Old and busted: “Je suis Charlie!” Two weeks ago, in the wake of the Charlie Hebdo massacre, Facebook CEO Mark Zuckerberg pledged to defend free speech on his Facebook platform. “We all need to reject a group of extremists trying to silence the voices and opinions of everyone else,” Zuckerberg posted to his own page.
New hotness: Preserving income streams by complying with censorship based on extremists in foreign governments.
Only two weeks after Facebook CEO Mark Zuckerberg released a strongly worded #JeSuisCharlie statement on the importance of free speech, Facebook has agreed to censor images of the prophet Muhammad in Turkey — including the very type of image that precipitated the Charlie Hebdo attack.
It’s an illustration, perhaps, of how extremely complicated and nuanced issues of online speech really are.
Actually, it’s not a new hotness at all for Zuckerberg. He has a habit of talking big about free speech and then knuckling under to authoritarian governments, writes Caitlin Dewey for the Washington Post:
Just this December, Facebook agreed to censor the page of Russia’s leading Putin critic, Alexei Navalny, at the request of Russian Internet regulators. (It is a sign, the Post’s Michael Birnbaum wrote from Moscow, of “new limits on Facebook’s ability to serve as a platform for political opposition movements.”) Critics have previously accused the site of taking down pages tied to dissidents in Syria and China; the International Campaign for Tibet is currently circulating a petition against alleged Facebook censorship, which has been signed more than 20,000 times.
While Facebook doesn’t technically operate in China, it has made several recent overtures to Chinese politicians and Internet regulators — overtures that signal, if tacitly, an interest in bringing a (highly censored) Facebook to China’s 648 million Internet-users.
According to Facebook’s own accounting, Turkey submitted the second-most demands for censorship in the first half of 2014, slightly ahead of Pakistan and far behind India. Dewey concedes that Facebook has to comply with the laws of each country in which it operates, just as any other corporation must do. However, the disconnect between Zuckerberg’s declaration of independence and the actions of his company in acquiescing to censorship “is a little disingenuous, to say the least.”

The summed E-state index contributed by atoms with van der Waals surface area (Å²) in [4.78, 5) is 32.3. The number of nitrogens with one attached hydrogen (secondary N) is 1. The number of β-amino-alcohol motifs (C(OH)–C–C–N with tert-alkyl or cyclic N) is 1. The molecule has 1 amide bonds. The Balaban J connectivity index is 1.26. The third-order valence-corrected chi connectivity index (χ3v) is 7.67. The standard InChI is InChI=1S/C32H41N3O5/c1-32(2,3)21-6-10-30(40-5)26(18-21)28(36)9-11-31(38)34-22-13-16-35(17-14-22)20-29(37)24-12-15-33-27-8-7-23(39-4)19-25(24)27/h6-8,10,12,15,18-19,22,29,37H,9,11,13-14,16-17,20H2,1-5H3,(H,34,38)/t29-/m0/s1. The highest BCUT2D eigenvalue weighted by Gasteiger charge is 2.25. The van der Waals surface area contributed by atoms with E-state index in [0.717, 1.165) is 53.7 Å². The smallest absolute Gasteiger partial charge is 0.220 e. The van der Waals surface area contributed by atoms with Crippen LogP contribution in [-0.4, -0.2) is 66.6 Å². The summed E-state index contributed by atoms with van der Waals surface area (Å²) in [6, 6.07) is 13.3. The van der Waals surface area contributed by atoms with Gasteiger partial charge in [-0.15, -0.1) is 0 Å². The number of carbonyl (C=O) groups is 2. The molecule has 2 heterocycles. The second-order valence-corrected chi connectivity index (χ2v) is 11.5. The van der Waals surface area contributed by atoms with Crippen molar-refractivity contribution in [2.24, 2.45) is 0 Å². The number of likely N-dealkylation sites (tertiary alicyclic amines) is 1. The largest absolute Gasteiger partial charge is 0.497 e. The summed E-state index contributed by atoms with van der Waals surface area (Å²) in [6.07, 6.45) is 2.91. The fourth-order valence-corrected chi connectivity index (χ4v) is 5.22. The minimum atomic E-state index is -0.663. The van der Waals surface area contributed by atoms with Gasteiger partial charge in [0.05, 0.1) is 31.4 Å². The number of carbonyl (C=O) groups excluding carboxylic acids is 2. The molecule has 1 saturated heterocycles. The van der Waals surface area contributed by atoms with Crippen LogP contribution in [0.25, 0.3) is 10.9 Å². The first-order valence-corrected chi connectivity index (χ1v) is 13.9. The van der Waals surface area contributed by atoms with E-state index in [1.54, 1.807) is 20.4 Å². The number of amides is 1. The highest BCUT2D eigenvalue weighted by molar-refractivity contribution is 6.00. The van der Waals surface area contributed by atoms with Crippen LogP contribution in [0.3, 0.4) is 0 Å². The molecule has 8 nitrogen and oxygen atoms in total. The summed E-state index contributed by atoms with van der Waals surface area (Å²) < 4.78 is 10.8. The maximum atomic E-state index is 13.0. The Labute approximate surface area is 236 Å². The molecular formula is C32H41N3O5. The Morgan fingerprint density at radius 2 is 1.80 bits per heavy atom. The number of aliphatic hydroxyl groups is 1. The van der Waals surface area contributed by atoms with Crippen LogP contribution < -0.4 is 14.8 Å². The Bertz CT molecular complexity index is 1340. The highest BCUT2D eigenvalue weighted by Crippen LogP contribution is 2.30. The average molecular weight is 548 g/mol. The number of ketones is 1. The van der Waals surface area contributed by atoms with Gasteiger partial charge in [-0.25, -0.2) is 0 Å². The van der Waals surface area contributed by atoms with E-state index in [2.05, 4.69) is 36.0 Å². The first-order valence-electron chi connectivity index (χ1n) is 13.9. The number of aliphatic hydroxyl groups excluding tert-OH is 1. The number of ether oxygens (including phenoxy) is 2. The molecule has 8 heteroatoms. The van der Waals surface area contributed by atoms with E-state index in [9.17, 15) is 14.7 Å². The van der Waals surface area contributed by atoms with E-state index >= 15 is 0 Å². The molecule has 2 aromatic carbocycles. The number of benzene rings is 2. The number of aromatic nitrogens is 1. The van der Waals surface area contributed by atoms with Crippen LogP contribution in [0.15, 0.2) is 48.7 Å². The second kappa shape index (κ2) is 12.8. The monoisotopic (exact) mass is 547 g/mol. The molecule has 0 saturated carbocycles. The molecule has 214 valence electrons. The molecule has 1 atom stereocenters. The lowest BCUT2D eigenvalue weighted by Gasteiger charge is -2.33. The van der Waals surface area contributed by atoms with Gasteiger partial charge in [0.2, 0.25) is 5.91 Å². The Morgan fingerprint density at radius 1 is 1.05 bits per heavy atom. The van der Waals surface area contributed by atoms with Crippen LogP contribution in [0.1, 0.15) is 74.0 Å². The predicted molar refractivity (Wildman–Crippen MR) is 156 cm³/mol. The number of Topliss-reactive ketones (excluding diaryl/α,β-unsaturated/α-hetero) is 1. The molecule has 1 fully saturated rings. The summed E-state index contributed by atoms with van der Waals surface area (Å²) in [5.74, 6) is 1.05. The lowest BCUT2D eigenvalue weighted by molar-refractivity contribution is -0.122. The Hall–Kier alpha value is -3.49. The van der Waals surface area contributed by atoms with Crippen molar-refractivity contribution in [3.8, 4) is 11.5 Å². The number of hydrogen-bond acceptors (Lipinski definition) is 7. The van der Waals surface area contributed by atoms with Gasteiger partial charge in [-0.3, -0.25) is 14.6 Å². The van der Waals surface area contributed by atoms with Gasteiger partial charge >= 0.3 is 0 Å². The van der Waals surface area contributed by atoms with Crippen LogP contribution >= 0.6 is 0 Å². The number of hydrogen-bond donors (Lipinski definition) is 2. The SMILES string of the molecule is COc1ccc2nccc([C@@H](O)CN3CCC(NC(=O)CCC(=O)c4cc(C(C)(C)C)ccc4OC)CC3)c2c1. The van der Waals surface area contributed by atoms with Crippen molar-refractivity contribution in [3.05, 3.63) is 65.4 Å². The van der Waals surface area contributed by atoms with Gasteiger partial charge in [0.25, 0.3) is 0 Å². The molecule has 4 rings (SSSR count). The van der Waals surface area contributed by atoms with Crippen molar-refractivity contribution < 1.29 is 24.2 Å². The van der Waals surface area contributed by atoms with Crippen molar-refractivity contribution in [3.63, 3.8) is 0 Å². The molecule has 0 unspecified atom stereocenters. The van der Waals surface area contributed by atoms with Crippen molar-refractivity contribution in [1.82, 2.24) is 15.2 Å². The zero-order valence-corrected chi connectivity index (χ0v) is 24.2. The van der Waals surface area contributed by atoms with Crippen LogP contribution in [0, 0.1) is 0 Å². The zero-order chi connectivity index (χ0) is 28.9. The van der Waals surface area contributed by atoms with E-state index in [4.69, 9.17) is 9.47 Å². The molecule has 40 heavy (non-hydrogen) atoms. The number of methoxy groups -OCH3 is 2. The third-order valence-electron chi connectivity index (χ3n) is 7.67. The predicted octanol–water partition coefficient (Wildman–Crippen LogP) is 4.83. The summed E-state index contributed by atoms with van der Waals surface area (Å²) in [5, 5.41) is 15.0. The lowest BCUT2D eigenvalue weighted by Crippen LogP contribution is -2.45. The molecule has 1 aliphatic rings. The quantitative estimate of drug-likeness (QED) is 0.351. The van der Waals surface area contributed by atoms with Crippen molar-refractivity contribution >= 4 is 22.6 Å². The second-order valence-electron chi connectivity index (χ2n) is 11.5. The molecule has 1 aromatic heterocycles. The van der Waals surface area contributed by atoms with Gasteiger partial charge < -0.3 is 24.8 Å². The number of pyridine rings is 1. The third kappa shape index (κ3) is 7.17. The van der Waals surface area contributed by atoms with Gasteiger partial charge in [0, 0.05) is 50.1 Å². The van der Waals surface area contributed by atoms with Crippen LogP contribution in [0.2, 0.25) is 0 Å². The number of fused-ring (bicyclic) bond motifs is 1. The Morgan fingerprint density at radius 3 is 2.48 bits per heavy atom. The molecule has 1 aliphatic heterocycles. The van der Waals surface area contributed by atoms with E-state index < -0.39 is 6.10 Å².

John Hayward slams Zuckerberg for his hypocrisy, too:
Presumably if Zuckerberg feels the need to square Facebook’s bow to censorship with his earlier statement, he’ll say something about how he’s not going to let courts in Turkey censor the entire world’s access to material that offends the religious sensibilities of the one religion on Earth whose sensibilities matter to Western elites. (Well, okay, two, if you count the Church of Global Warming, but the elites all belong to that faith tradition.) He’s only letting Turkish courts deprive Turks of free speech, so he can be Charlie in most other countries… for the time being. …
Apologists will say that Facebook has little choice but to comply when a foreign government threatens to cut them off entirely, as Turkey did. They’ll say it’s better to have regulated Facebook delivering a little taste of global free expression to the masses than no Facebook at all. (Is there any real evidence that’s working, by the way? Are there any authoritarian regimes around the world that have significantly cracked because Western web pages are made available to their populace under heavy government censorship?)
That increasingly sounds like the false invocation of principle to cover greed and cowardice. There’s nothing “nuanced” or “extremely complicated” about this at all. It’s simple, pure thuggery, and it works. It works because the price of free expression can be increased until speakers agree to silence. Violence is but one of several tools useful for such operations. Even when other tools are employed, it is helpful for the oppressor to have the credible menace of violence hanging in the background, to make those other instruments look nice and sharp.
As radical Islam has risen to cast its long shadow across the Western world over the last few decades, it has grown increasingly clear that Western values of free speech and religious tolerance are negotiable. We don’t even drive an especially hard bargain, because the ideology of our Ruling Class makes it difficult for them to discuss defiance in frank terms. They will not call the shadow by its proper name, so they bring only feeble intellectual illumination to the battle against it.
We had a similar debate after Google, Yahoo, Microsoft, and Cisco made it easier for China to censor Internet communications and track dissenters in the previous decade. All of the companies pushed back on that accusation, but the issue dogged them for years, and to some extent still does. The lure of those large markets and potentially massive profits overcame their principles on free speech and opposition to censorship, or at least put them in a curious perspective.
This is the same issue in a different and more violent context. If Zuckerberg wants to extend Facebook to those markets by complying with censorship regimes, that’s certainly his choice. But Dewey hits the nail on the head: he can’t do that while claiming Je suis Charlie and painting himself as the hero who will “never let one country or group of people dictate what people can share across the world.” Vous êtes hypocrite, monsieur.